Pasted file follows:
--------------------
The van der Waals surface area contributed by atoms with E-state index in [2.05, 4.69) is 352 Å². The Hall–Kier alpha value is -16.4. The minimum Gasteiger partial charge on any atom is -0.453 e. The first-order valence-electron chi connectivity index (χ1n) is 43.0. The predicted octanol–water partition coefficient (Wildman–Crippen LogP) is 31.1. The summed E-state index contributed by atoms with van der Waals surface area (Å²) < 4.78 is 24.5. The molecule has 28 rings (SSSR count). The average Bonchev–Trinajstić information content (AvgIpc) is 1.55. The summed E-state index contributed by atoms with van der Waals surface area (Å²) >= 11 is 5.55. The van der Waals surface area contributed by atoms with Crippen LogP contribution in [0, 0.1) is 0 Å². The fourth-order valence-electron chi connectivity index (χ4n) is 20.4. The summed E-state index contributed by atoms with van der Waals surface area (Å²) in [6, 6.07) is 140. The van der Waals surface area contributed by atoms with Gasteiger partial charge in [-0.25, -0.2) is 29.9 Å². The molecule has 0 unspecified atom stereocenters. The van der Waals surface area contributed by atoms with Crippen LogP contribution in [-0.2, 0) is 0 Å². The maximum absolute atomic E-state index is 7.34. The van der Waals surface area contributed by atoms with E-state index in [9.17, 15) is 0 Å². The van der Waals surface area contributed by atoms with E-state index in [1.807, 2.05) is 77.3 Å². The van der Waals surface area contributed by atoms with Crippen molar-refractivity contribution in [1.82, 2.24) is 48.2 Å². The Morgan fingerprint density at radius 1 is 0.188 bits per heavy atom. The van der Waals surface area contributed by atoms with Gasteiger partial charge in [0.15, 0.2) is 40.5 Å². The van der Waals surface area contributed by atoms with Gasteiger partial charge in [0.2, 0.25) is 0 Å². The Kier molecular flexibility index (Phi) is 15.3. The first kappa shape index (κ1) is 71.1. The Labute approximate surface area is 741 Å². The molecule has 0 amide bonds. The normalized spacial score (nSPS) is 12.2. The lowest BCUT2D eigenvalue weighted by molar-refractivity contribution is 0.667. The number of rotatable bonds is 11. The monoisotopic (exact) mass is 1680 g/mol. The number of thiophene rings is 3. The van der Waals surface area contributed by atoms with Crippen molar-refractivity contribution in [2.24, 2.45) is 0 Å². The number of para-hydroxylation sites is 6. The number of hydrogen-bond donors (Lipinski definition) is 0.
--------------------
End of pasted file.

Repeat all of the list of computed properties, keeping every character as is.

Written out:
The van der Waals surface area contributed by atoms with E-state index in [2.05, 4.69) is 352 Å². The Hall–Kier alpha value is -16.4. The minimum Gasteiger partial charge on any atom is -0.453 e. The first-order valence-electron chi connectivity index (χ1n) is 43.0. The predicted octanol–water partition coefficient (Wildman–Crippen LogP) is 31.1. The summed E-state index contributed by atoms with van der Waals surface area (Å²) < 4.78 is 24.5. The molecule has 28 rings (SSSR count). The average Bonchev–Trinajstić information content (AvgIpc) is 1.55. The summed E-state index contributed by atoms with van der Waals surface area (Å²) >= 11 is 5.55. The van der Waals surface area contributed by atoms with Crippen LogP contribution in [0, 0.1) is 0 Å². The fourth-order valence-electron chi connectivity index (χ4n) is 20.4. The summed E-state index contributed by atoms with van der Waals surface area (Å²) in [6, 6.07) is 140. The van der Waals surface area contributed by atoms with Gasteiger partial charge in [-0.25, -0.2) is 29.9 Å². The molecule has 0 unspecified atom stereocenters. The van der Waals surface area contributed by atoms with Crippen LogP contribution in [-0.2, 0) is 0 Å². The maximum absolute atomic E-state index is 7.34. The van der Waals surface area contributed by atoms with E-state index in [9.17, 15) is 0 Å². The van der Waals surface area contributed by atoms with E-state index in [1.807, 2.05) is 77.3 Å². The van der Waals surface area contributed by atoms with Crippen molar-refractivity contribution in [1.82, 2.24) is 48.2 Å². The Morgan fingerprint density at radius 1 is 0.188 bits per heavy atom. The van der Waals surface area contributed by atoms with Gasteiger partial charge in [0.15, 0.2) is 40.5 Å². The van der Waals surface area contributed by atoms with Gasteiger partial charge in [0.2, 0.25) is 0 Å². The Kier molecular flexibility index (Phi) is 15.3. The first kappa shape index (κ1) is 71.1. The Labute approximate surface area is 741 Å². The molecule has 0 amide bonds. The normalized spacial score (nSPS) is 12.2. The lowest BCUT2D eigenvalue weighted by molar-refractivity contribution is 0.667. The number of rotatable bonds is 11. The monoisotopic (exact) mass is 1680 g/mol. The number of thiophene rings is 3. The van der Waals surface area contributed by atoms with Crippen molar-refractivity contribution in [2.24, 2.45) is 0 Å². The number of para-hydroxylation sites is 6. The number of hydrogen-bond donors (Lipinski definition) is 0.